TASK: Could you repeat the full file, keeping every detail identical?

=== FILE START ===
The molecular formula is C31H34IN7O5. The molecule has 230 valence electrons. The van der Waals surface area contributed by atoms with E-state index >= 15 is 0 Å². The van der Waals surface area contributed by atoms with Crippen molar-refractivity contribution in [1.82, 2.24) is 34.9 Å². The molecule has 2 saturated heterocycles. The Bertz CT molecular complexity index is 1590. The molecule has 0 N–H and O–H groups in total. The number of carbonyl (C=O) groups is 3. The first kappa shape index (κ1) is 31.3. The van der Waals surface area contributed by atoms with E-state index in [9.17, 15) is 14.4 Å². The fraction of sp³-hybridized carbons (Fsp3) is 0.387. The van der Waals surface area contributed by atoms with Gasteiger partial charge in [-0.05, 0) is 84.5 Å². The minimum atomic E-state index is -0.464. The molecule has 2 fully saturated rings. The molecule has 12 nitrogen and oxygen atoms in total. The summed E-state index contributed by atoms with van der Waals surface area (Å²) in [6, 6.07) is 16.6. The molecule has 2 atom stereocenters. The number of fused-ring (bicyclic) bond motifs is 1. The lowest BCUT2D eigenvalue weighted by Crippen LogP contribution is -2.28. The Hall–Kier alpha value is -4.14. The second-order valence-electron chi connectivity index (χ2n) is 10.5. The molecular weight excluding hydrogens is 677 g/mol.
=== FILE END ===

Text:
The molecular formula is C31H34IN7O5. The molecule has 230 valence electrons. The van der Waals surface area contributed by atoms with E-state index >= 15 is 0 Å². The van der Waals surface area contributed by atoms with Crippen molar-refractivity contribution in [1.82, 2.24) is 34.9 Å². The molecule has 2 saturated heterocycles. The Bertz CT molecular complexity index is 1590. The molecule has 0 N–H and O–H groups in total. The number of carbonyl (C=O) groups is 3. The first kappa shape index (κ1) is 31.3. The van der Waals surface area contributed by atoms with E-state index in [9.17, 15) is 14.4 Å². The fraction of sp³-hybridized carbons (Fsp3) is 0.387. The van der Waals surface area contributed by atoms with Gasteiger partial charge in [-0.05, 0) is 84.5 Å². The minimum atomic E-state index is -0.464. The molecule has 2 fully saturated rings. The molecule has 12 nitrogen and oxygen atoms in total. The summed E-state index contributed by atoms with van der Waals surface area (Å²) in [6, 6.07) is 16.6. The molecule has 2 atom stereocenters. The number of fused-ring (bicyclic) bond motifs is 1. The lowest BCUT2D eigenvalue weighted by Crippen LogP contribution is -2.28. The Hall–Kier alpha value is -4.14. The second-order valence-electron chi connectivity index (χ2n) is 10.5. The molecular weight excluding hydrogens is 677 g/mol.